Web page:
Although Jake Humphries writes about music as magic (and we agree), as you’ll read below there is no magic to getting concerts organized. Jake has taken on the role of Stage Manager for the past few years and has been instrumental in seeing that everything runs smoothly. The music teachers are deeply in his debt and consider him an honourary member of the music department.
Music is Magic!
It’s 6:50 am and a cold fog lies like a blanket over the University of Victoria as a SMUS truck pulls up to the stage door at the Farquhar Auditorium, followed by a second truck and some SMUS teachers and a handful of students. It begins.
For months, the Concert Choir, the Orchestra, and several bands have rehearsed and prepared a program of music. Parts perfected, conductors ready, UVic technical crew briefed and complicated logistics for 300 musicians arranged.
The stage door opens and the UVic techies Mark and Dallas are waiting. Members of the SMUS stage crew — often not performers — busy themselves unloading choral risers, instruments, amplifiers, drum kits, an impressive set of timpani and other percussion instruments, music stands, chairs and boxes of music. Like clockwork, the students arrange the first rehearsal set and pre-set the second. By 8:00 am, the choir arrives and begins its rehearsal under Mr. Butterfield’s baton. Fun and laughter and the strains of the “Toreador Song” from Bizet’s Carmen end the rehearsal. The first item for the crew in striking this set — great care and attention taken in storing the grand piano off-stage.
The choir heads for the waiting buses. As they head back to school for the rest of their academic day they pass the Orchestra on the walkway; they have just arrived and within minutes, the SMUS stage crew has cleared the choral risers and the orchestra set is constructed.
There are more than 90 players on two levels of risers and seated in 65 floor-level chairs. Six double basses, the conductor’s podium, dozens of music stands. Mrs. Williams is helping students tune violins and cellos, while the crew checks seat and stand numbers. The concert master tunes the orchestra. Play. A stunning sound emanates from the ensemble: “The Barber Adagio”. Mrs. Williams pulls that extra bit of commitment and expertise out of her players. Now, it’s the “Katchaturian Suite” – delightful. Sound and balance checks. Microphone for Danny Park, violin soloist. Play it one more time and we’re good to go.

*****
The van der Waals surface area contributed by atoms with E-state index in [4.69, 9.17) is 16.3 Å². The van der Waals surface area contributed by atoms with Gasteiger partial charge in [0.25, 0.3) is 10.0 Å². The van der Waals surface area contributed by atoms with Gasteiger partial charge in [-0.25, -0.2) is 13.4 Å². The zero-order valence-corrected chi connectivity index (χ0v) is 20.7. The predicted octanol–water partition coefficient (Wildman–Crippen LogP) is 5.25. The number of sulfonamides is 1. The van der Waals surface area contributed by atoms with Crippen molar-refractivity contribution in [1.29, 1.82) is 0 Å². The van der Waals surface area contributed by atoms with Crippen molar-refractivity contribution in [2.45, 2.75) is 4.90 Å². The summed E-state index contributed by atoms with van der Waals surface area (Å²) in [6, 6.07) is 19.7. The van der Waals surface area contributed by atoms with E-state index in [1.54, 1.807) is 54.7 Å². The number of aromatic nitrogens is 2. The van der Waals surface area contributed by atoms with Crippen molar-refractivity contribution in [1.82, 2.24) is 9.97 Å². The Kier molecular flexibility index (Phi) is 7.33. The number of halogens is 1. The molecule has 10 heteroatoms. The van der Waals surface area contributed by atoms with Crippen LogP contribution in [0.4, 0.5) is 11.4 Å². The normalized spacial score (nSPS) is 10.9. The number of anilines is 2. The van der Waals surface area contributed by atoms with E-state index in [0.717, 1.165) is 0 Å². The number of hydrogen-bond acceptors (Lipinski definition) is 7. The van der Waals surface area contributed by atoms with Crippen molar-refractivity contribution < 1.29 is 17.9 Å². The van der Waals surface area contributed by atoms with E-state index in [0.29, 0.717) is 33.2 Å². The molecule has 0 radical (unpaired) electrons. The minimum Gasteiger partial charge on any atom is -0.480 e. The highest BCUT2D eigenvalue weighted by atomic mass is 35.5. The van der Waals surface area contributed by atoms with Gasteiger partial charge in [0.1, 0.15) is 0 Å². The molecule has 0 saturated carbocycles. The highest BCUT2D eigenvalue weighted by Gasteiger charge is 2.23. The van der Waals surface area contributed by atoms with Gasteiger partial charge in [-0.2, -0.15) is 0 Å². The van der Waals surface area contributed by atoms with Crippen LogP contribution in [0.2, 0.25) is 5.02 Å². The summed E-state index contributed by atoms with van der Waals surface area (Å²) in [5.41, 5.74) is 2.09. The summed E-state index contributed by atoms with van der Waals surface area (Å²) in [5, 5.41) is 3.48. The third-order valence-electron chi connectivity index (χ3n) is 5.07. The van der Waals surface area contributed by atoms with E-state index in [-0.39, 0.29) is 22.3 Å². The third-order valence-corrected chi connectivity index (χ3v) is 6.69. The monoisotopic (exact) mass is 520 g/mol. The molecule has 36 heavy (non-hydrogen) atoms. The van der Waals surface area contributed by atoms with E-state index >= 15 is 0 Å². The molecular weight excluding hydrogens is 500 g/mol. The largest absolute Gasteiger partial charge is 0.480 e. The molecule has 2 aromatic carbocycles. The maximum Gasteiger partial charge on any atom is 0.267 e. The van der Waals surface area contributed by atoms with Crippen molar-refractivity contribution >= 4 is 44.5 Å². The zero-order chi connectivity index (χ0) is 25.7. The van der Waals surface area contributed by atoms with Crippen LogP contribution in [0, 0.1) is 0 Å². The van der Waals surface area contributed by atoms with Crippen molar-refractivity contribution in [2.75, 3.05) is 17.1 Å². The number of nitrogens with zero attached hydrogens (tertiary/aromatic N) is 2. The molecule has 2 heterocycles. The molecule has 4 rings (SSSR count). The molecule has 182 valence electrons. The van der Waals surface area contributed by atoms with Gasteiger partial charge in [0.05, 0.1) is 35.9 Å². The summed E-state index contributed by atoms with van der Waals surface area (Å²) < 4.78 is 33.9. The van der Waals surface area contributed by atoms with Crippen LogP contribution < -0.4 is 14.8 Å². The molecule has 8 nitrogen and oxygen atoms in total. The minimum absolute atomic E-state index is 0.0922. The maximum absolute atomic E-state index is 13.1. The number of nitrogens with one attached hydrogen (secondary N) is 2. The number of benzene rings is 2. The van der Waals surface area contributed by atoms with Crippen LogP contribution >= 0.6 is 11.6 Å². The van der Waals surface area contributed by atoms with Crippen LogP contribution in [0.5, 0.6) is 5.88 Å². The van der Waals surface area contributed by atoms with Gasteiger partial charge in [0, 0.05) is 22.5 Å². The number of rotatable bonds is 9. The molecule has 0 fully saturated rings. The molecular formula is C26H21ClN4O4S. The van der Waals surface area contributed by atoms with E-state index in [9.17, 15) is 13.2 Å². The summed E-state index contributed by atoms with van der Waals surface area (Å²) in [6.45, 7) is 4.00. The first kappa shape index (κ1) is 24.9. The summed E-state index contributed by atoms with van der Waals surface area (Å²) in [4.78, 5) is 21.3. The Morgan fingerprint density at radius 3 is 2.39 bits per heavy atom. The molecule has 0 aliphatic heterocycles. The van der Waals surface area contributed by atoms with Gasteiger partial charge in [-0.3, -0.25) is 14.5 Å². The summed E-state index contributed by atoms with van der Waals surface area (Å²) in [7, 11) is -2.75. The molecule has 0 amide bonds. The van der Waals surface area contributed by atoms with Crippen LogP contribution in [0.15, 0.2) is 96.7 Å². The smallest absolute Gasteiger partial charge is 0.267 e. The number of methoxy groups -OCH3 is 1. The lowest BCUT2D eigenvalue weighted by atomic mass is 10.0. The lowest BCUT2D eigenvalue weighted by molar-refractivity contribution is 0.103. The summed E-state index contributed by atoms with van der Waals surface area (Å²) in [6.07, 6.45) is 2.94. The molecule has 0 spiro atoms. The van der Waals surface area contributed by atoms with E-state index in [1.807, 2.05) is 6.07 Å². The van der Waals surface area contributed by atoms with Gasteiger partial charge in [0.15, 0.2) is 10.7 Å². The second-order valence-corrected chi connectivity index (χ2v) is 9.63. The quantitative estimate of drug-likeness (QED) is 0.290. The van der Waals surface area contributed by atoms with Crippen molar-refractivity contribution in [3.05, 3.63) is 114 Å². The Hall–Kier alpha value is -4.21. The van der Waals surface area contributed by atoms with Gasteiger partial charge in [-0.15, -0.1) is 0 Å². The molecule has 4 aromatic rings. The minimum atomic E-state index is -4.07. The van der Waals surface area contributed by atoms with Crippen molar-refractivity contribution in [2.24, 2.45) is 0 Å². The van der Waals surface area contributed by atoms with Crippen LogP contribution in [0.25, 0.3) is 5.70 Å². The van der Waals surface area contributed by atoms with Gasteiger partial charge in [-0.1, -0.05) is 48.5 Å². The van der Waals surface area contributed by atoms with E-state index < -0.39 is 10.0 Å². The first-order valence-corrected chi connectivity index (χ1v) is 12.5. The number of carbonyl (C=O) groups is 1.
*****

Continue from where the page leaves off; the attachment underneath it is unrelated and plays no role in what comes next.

The Khachaturian Waltz by the Orchestra
The orchestra files to the buses as members of three bands (just off those same buses) flood the front six rows of seats in the auditorium. Mr. Reid’s organizational logistics are flawless — everything runs like a Swiss watch. The stage crew is in the last seconds of converting an orchestra set to a concert band set. With the SMUS percussion experts adding a dozen complicated percussion instruments and the seats being re-configured, the stage is alive with worker bees.
One band, two bands, three bands rehearse, ending with “The Best of Glee“. Bands head back to school for the remainder of their day and the stage crew reset for the concert: Mr. Snowden’s microphone, the podium, the choir risers, the piano (very carefully). Now the stage crew return to school to have lunch and attend afternoon classes, due back at UVic for the 6:30 pm equipment and stage check.
The Best of Glee by the Concert Band
When Mr. Snowden delivers his welcome speech at precisely 7:00 pm, the choir is ready on their riser, the orchestral stage is pre-set, and the performers are waiting in their assigned seats.
For the next two hours, the music is wonderful and the energy is palpable. Smiles and congratulations abound. The transitions between sets go well. Truck drivers and bus drivers are on time to the minute. In one day, staff helpers have solved a thousand little problems.
A great success.
At the end of the concert, Mr. Reid thanks everyone and, within seconds, the stage crew is loading the trucks at the stage door. It takes thirty minutes; many hands make light work. The UVic stage crew put the precious grand piano to bed under its protective blanket.
Large-scale musical events like this produce exceptional value for those involved. Of course, there is the music, which is wonderful and soul-satisfying for the players and audience alike. But for those involved as performers, there is also the camaraderie, the serving of a common purpose, the sacrifice of time, energy, and commitment for one’s fellow musicians. The recognition that a team can achieve a marvelous thing. The knowledge that “the show must go on” even when there are challenges. Music is magic!